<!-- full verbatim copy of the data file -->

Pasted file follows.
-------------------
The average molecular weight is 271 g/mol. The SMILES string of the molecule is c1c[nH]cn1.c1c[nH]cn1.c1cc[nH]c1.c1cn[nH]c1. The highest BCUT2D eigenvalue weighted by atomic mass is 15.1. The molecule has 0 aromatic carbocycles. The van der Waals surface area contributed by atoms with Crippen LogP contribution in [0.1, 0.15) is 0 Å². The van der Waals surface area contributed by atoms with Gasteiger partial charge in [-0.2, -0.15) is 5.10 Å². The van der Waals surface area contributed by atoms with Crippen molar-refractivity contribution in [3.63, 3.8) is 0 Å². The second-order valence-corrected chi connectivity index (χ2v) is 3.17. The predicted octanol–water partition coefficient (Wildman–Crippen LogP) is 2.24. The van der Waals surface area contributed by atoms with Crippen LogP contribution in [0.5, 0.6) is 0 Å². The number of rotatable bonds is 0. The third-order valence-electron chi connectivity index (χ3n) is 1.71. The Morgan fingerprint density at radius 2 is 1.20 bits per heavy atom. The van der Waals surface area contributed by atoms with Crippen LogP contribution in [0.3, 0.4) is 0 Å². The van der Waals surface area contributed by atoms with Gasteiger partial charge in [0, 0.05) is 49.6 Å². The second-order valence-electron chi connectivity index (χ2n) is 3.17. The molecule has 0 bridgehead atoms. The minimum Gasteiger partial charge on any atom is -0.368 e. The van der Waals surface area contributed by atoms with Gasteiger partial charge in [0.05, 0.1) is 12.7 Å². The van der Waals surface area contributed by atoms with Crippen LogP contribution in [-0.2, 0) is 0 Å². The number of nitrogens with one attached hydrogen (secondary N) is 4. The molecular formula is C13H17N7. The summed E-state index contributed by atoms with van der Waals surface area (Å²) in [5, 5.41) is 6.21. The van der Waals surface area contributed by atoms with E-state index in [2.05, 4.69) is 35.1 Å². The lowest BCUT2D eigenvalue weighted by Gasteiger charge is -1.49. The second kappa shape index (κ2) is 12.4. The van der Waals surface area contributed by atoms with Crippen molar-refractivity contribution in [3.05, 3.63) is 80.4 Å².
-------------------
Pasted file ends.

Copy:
The average molecular weight is 271 g/mol. The SMILES string of the molecule is c1c[nH]cn1.c1c[nH]cn1.c1cc[nH]c1.c1cn[nH]c1. The highest BCUT2D eigenvalue weighted by atomic mass is 15.1. The molecule has 0 aromatic carbocycles. The van der Waals surface area contributed by atoms with Crippen LogP contribution in [0.1, 0.15) is 0 Å². The van der Waals surface area contributed by atoms with Gasteiger partial charge in [-0.2, -0.15) is 5.10 Å². The van der Waals surface area contributed by atoms with Crippen molar-refractivity contribution in [3.63, 3.8) is 0 Å². The second-order valence-corrected chi connectivity index (χ2v) is 3.17. The predicted octanol–water partition coefficient (Wildman–Crippen LogP) is 2.24. The van der Waals surface area contributed by atoms with Crippen LogP contribution in [0.5, 0.6) is 0 Å². The number of rotatable bonds is 0. The third-order valence-electron chi connectivity index (χ3n) is 1.71. The Morgan fingerprint density at radius 2 is 1.20 bits per heavy atom. The van der Waals surface area contributed by atoms with Crippen LogP contribution in [0.3, 0.4) is 0 Å². The van der Waals surface area contributed by atoms with Gasteiger partial charge in [0, 0.05) is 49.6 Å². The second-order valence-electron chi connectivity index (χ2n) is 3.17. The molecule has 0 bridgehead atoms. The minimum Gasteiger partial charge on any atom is -0.368 e. The van der Waals surface area contributed by atoms with Gasteiger partial charge in [0.05, 0.1) is 12.7 Å². The van der Waals surface area contributed by atoms with Crippen LogP contribution in [-0.2, 0) is 0 Å². The number of nitrogens with one attached hydrogen (secondary N) is 4. The molecular formula is C13H17N7. The summed E-state index contributed by atoms with van der Waals surface area (Å²) in [5, 5.41) is 6.21. The van der Waals surface area contributed by atoms with E-state index in [2.05, 4.69) is 35.1 Å². The lowest BCUT2D eigenvalue weighted by Gasteiger charge is -1.49. The second kappa shape index (κ2) is 12.4. The van der Waals surface area contributed by atoms with Crippen molar-refractivity contribution in [3.05, 3.63) is 80.4 Å².